All we can expect or ask of others is to have open communication and show mutual respect for who we are, even if we don’t agree. We decide for ourselves which needs in a relationship are non-negotiable. It is important in any relationship that both people have their needs met and can be their full selves, without having to compromise truth or violate their conscience.
Finally, stay close to the Sacraments and the faith practices that give you a sense of consolation and closeness with God. They will give you strength and grace, even in difficult circumstances. Remember that you were created out of love, to receive and to be a bearer of God’s love. Take comfort in that as your primary vocation. Trust in the slow, unfolding work of God, that in all things God desires your greatest good and loves you deeply, personally, and unconditionally.
I’ll be praying for you, my sister in Christ,
Dear Edith: I Have No Support System for Trying to Save Sex for Marriage
I'm 24 years old and was raised in a deeply Catholic family. I felt myself getting away from the Church as I went through college. Now, I'm trying to find my way back.
I have trouble balancing my feminism with Catholic teaching. I was browsing a Catholic page the other day and found something that made my whole being tremble with anger: a post about how a woman must act when she's with a priest.
I won't translate the whole thing but I'll give you a few highlights:
"Dear madam and lady: You have to keep your composure when you're with a priest. Don't hug him, keep your distance. Otherwise, you can become a temptation. . . We want celibate priests, right? Therefore, let's not tempt them or hurt them with those attitudes that risk their holy lives. . . Lastly: Wear decent clothing! Skip low necklines and that red lipstick."
Yes, you read that correctly: red lipstick.
Apparently, it’s not the priest who's responsible for his actions. He's not the one who has to be careful not to break his sacred vow. Women have to be careful not to make him sin because men can't control themselves. Boys will be boys, right?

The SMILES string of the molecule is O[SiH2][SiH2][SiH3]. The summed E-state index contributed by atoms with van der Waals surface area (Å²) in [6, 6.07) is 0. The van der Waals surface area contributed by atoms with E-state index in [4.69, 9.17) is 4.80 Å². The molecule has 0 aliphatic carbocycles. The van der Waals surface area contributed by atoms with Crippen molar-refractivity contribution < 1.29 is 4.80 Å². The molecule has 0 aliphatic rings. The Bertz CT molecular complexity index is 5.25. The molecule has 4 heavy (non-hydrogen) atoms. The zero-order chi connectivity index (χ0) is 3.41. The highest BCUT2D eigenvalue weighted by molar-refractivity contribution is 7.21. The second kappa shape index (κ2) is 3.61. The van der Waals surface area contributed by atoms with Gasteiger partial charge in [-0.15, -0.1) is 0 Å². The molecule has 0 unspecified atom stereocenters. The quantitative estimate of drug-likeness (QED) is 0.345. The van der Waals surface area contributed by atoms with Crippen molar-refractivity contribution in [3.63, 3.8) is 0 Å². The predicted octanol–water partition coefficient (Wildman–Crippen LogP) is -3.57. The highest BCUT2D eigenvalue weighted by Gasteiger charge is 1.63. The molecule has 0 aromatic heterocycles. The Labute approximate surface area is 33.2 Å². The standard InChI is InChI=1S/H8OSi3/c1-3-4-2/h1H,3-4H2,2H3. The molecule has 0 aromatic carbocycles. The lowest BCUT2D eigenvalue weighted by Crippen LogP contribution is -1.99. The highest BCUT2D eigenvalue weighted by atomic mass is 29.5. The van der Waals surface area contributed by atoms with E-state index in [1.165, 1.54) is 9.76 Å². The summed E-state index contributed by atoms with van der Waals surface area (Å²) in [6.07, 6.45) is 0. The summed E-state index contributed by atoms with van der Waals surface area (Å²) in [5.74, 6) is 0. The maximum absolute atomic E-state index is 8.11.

The worst part of it was the comment section. When a woman said how sexist and unfair the post was, others attacked her and badmouthed feminism.
How can I deal with these kinds of situations? How can I believe that the Church is feminist when things like this keep happening around me? I'm lost, angry, and tired.
Sincere thanks for your question. The tendency for people to place the responsibility for the chastity of our priests, and all too often of our lay men as well, on the women in their proximity is a troubling problem in our Church communities, especially when it results in blaming a victim of sexual assault for what happened to them. I’ve been on the receiving end of that sort of blame, so I know how much harm it can do.
Often, there is a misplaced emphasis on the virtue of modesty in these conversations. It is important to teach ourselves how to keep appropriate boundaries with other people, and it is true that being ordained doesn’t render men sexless angels who can never be tempted. But the boundaries that need to be put in place are no different than the common-sense boundaries a woman ought to keep with any guy she isn’t married to or any professional counselor or doctor she sees regularly.
What often is lost in these conversations is that the priest is every bit as responsible for keeping these boundaries. In fact, he may have more of a responsibility, because often, he has a certain amount of influence or power imbalance over these women just by his position as her pastor or as a leader in her church community. My husband was a seminarian for four years, and he has told me that priests are trained precisely to keep this responsibility in mind. They are responsible not only for avoiding situations that may breed scandal but also for avoiding situations that may foster even the appearance of scandal. Because they tend to have an imbalance of power in the majority of their relationships with the laity, priests have a unique responsibility to protect both themselves and those they minister to by the boundaries that they keep.
What isn’t commonly understood is that priests who are sexual predators often groom precisely by actively seeking to break down these boundaries themselves. They usually only break their vows after weeks, months, or even years of pushing and breaking down professional distance and after integrating themselves ever more intimately and influentially with their victim’s lives. It doesn’t just happen one day because their victim decided to wear a low-cut shirt and lipstick. In my experience, it can happen when you’re wearing a baggy T-shirt and jeans, too.
My sexual assault by a priest only happened after I had been seeing him for spiritual direction for months. He was the chaplain at the small Christian college I attended. He had an enormous amount of influence not only over me but over all of my friends and had a good reputation with the diocese. He went out of his way to make his office the place where my social group hung out most of the time, frequently spent time with us socially, and positioned himself to be the person we all saw for confession and spiritual direction. He started inviting me into his office and shutting the door, and he pushed back the confessional screen when I went in for confession. He asked for detailed descriptions when I mentioned struggling with sexual thoughts. He broke down those boundaries slowly, carefully, over a long period of time. Before the assault happened, he already controlled a huge amount of my life.